Preparing for complexity: EV fleet transitions in the healthcare sector

Preparing for complexity: EV fleet transitions in the healthcare sector

By Mike Brown, VP of Product, VEV

To quote the NHS Net Zero Transport Strategy, the NHS vehicle fleet alone consists of ‘‘over 20,000 vehicles that directly contribute to the 36,000 deaths from air pollution each year.’’

Decarbonisation is therefore a top priority for the NHS, and initiatives to decarbonise are well underway. As part of the NHS Long Term Plan, a commitment has been made to reduce emissions from transport fleets by 20% by 2024.

Longer-term, the NHS aims to have a fully decarbonised fleet by 2035, with its ambulances following in 2040.

With electric vehicle (EV) technology continuously improving, now is the time for the healthcare sector to start preparing its sites to accommodate EV charging infrastructure and its corresponding power needs.

Ahead of VEV’s participation in London’s Optimal Charging event at The Museum of London in the City of London, on 27th March this year, I wanted to draw attention to some of the complexities around EV transitions in the healthcare sector and outline some of the steps that can be taken to overcome them.

Given the critical nature of the sector, ensuring power stability and operational resilience are two key factors that need to be considered from the outset across several key areas.

Keeping emergency vehicles operational

Most importantly, emergency vehicle fleets need to remain operational 100% of the time. This requires a robust power and charging strategy that addresses the need for fast, accessible charging stations for when ambulances are on call.

Today’s ultra-fast EV chargers typically are able to provide up to 350 kWh, enabling some vehicles to reach 80% charge in as little as 20 minutes assuming the vehicle is capable of accepting these power levels.

Given that ambulance fleets have irregular operating schedules and routes (and therefore variable charging windows), healthcare providers need to ensure that vehicles have access to ultra-fast chargers whenever they’re needed.

For example, the South East Coast Ambulance Service NHS Foundation Trust is currently trialling three electric single responder vehicles, supported by heavy-duty chargers across three sites.

From a cost management point of view, healthcare providers can also explore partnership opportunities with other organisations that require fast charging ‘on the go’. For example, HGV companies, bus operators, and local authority fleets, will all require EV charging infrastructure in the coming years.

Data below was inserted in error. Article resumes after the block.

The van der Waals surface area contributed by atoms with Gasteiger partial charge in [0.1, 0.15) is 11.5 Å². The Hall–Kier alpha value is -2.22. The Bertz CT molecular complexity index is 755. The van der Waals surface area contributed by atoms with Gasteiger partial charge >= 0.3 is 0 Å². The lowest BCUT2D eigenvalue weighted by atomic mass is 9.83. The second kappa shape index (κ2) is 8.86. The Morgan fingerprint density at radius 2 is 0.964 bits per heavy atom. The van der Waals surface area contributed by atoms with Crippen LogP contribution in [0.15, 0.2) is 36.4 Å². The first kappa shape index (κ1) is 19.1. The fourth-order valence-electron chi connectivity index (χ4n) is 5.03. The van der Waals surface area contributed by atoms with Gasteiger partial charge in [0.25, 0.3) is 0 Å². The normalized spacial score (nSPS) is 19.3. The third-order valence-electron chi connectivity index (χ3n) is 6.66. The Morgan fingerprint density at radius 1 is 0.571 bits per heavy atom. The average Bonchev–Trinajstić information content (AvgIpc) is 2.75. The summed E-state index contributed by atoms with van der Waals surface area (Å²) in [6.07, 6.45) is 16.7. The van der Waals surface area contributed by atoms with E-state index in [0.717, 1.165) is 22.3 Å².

Partnering with other organisations to create local charging hubs can save money on infrastructure costs, and even provide revenue opportunities if offered as ‘out of hours’ charging facilities to other fleet operators.

Implementing onsite charging infrastructure

Patient transfer, employee and visitor vehicles will require on-site charging around healthcare buildings. Given that hospitals are already high-powered sites, power availability and distribution need to be carefully considered to ensure resilient infrastructure for critical buildings and vehicles.

Having a smart energy management system in place can help healthcare providers manage their energy usage across multiple sites, while minimising long term power costs.

For example, at VEV, our software platform enables operators to adjust their load distribution to smooth out peak energy demands, according to multiple usage priorities.

We recently helped London tour bus operator Tootbus power their existing EVs with 100% renewable energy by installing 10 chargers with onsite solar generation. In using our platform to operate within their current low power capacity, the company is set to achieve carbon savings of 15,567 kg/year.

Meeting the power needs of hospital estates

Given the impact EVs will have on site infrastructure, it’s important to consider the decarbonisation of hospital estates as a whole. The incremental need for power will inevitably require hospitals to upgrade to more cost-effective, renewable power options.

For example, installing rooftop solar in combination with battery storage can enable hospitals to store power for when there’s a surge in demand and minimise potentially expensive grid connection costs

NHS Scotland recently installed a solar car park and EV charging hub at Raigmore Hospital in Inverness. The solar-powered hub provides charging for up to 12 electric vehicles (EVs), supporting patients, staff and visitors.

Likewise, Eastbourne District General Hospital recently installed A 1.1MWp solar car park with ten solar-powered EV charge points to support its staff.

Now is the time to prepare for your EV transition

To achieve Net Zero, control costs, and take advantage of the long-term benefits that fleet electrification will provide, the preparation should be underway now.

As EV technologies improve, so will the availability and cost efficiency of electric emergency response and patient transfer vehicles.

As my colleague, Will Evans, VP of Finance at VEV confirms, ‘‘the total cost of ownership (TCO) of electric vehicles, compared to diesel has already surpassed parity for many vehicle categories, classes and use cases – particularly for high-mileage fleets.’

With the help of smart energy management systems and advancements in ultra-fast chargers, healthcare providers will soon be able to build resilient, sustainable infrastructures for their vehicles to fully transition to electricity.

At VEV, we have a comprehensive suite of tools and resources to help healthcare organisations assess their existing fleet, identify suitable electric vehicle models, and establish a sustainable charging infrastructure.

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